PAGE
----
What is life cycle costing (LCC) and why is it important?

The concept and areas you need to be aware of

When evaluating tenders for technical products, for example, one should focus on the life cycle cost of the various proposals, or LCC as it is often called. Or LCC (Life Cycle Cost) as it is often called. In this article, we will quickly go through the concept and the areas that usually need to be included in such a simple analysis.

The life cycle costs (LCC) of individual solutions should always be carefully examined before major investment decisions. Some industries like to talk about Total Cost of Ownership (TOC), which is a similar concept but where LCC is more internationally dominant for industrial solutions.

Why LCC?

Through a basic LCC analysis, we can calculate, understand and evaluate our options around an individual purchasing decision.

Professional procurement always looks at the total lifecycle cost, sometimes not "seeing the forest for the trees" but focusing on the closest tree, which in many cases can be the purchase price or a discount offered. 

If we are buying a new machine for a factory or an office, we obviously need to know the purchase price, but it can be even more important to know the cost of actually using the machine. What are the ongoing operating and maintenance costs behind the initial investment? Often, for example, the energy costs of running a piece of equipment can be significantly higher than the purchase itself.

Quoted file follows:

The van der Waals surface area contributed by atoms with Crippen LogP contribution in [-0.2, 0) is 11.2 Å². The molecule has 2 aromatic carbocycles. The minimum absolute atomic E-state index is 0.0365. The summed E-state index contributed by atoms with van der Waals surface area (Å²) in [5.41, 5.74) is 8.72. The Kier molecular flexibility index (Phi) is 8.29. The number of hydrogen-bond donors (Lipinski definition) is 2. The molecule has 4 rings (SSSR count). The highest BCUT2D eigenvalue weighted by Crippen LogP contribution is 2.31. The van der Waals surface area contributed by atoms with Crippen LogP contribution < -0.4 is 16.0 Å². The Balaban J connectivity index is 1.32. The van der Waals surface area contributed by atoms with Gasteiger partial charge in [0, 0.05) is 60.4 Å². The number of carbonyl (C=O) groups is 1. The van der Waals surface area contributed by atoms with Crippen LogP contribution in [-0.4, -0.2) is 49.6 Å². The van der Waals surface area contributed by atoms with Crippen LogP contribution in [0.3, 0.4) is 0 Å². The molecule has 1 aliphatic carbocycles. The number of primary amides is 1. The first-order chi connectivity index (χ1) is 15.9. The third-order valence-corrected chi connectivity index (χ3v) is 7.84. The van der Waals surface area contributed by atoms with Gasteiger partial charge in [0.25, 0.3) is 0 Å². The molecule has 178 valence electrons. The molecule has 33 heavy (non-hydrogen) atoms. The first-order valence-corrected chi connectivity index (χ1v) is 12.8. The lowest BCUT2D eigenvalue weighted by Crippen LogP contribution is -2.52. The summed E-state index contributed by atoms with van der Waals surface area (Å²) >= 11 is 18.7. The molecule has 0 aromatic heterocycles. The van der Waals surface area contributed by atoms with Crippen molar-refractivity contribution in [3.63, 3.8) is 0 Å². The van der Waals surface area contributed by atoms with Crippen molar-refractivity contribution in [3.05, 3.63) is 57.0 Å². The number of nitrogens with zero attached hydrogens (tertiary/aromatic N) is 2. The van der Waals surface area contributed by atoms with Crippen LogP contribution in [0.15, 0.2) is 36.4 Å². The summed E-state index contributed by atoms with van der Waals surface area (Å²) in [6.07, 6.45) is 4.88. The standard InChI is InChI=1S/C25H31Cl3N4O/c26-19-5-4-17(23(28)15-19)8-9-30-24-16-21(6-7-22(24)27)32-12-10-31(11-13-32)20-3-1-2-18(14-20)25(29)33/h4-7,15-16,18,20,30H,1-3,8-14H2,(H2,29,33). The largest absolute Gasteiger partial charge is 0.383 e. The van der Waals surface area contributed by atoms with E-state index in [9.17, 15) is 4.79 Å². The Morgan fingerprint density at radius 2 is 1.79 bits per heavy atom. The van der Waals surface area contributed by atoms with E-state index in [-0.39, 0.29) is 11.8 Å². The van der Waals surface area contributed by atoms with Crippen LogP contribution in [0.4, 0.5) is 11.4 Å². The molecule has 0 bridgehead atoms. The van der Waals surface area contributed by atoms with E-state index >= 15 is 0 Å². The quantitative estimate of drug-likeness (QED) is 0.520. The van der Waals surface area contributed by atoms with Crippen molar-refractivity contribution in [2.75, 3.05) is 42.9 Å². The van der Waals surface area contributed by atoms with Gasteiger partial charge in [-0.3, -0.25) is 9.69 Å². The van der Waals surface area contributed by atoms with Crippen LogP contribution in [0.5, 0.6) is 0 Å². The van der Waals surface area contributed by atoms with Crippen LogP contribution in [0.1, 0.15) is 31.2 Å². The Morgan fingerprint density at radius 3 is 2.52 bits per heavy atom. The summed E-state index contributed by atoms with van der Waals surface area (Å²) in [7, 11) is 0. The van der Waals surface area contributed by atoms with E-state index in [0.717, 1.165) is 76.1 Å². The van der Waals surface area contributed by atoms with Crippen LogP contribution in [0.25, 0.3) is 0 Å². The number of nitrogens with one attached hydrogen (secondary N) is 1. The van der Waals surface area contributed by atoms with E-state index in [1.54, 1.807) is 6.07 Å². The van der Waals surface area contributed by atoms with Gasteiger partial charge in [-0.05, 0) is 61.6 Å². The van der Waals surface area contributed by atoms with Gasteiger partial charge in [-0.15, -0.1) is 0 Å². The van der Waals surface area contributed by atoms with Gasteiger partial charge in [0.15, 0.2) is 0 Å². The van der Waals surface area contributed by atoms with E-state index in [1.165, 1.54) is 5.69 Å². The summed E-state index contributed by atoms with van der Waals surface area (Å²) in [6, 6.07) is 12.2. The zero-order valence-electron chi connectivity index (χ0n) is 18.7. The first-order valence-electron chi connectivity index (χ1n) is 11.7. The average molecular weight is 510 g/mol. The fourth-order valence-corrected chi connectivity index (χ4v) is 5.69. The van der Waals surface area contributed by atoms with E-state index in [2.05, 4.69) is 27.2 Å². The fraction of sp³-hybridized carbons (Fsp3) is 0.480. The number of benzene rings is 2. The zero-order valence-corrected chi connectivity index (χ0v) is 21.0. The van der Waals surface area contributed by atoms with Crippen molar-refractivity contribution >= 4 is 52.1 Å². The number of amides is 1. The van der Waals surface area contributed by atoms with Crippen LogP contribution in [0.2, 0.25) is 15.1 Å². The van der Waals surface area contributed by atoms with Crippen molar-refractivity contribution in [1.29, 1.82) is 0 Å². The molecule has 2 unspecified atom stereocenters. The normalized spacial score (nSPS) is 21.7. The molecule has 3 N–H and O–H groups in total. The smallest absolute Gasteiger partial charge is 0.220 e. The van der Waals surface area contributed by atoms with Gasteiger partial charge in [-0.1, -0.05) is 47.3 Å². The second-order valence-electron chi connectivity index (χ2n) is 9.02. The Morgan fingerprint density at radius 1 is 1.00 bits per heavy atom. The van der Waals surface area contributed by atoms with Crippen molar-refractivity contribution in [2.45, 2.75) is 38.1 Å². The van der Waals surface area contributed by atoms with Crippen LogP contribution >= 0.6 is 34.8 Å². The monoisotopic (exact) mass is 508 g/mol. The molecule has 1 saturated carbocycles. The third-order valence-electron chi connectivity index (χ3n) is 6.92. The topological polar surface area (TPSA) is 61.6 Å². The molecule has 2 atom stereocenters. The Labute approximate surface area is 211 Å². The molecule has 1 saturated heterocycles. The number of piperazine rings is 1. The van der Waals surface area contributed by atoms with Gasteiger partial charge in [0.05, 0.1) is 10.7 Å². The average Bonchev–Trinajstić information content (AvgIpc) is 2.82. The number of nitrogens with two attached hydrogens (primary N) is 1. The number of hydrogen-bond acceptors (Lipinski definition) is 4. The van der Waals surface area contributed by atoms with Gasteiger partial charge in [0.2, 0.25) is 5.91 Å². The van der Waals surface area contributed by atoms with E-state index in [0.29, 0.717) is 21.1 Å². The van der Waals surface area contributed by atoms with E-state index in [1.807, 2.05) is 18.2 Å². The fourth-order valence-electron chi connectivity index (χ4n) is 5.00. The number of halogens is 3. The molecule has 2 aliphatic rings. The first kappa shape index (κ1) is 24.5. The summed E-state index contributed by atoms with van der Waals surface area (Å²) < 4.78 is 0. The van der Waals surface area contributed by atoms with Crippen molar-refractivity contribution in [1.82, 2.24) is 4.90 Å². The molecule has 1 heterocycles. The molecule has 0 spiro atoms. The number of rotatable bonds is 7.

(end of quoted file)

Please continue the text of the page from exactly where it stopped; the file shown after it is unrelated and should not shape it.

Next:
The same reasoning applies, of course, if we buy a product privately and for our own use. For example, no one would want a car with ongoing service costs that are twice as high as

A basic LCC analysis is therefore of utmost importance in a procurement process. Experience shows that the cost of the actual purchase is only a small part of the total cost that is undertaken, sometimes as little as 10%. Operation and maintenance usually represents the absolute lion's share of the actual cost picture.

Regardless of the industry, an LCC analysis is based on the investment cost of the equipment, i.e. the purchase price, but just as importantly:

  • Operating costs, which often boil down to energy costs, over the lifetime of the equipment. It can also be crucial if a lot of staff is required to manage or monitor the operation.
  • The maintenance costs of the equipment, including ongoing service and consumables required, but also, for example, any downtime costs.
  • In addition, there may be other slightly hidden costs to be taken into account, such as the financing of the purchase. 

An LCC analysis - or a TCO analysis if you prefer that term - can also be used to evaluate existing technologies and how quickly a new investment in alternative solutions would be profitable. If the differences in energy and maintenance costs are large, the payback period for replacing existing equipment can be as short as a few months.

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LightAir has helped many industries and offices with the highest possible purification capacity, high scalability and minimal noise levels. And we have yet to encounter a competitor that comes close to the low life cycle cost (LCC) we can offer. Read more about our Professional Solutions here! Or contact us directly for a dialog.

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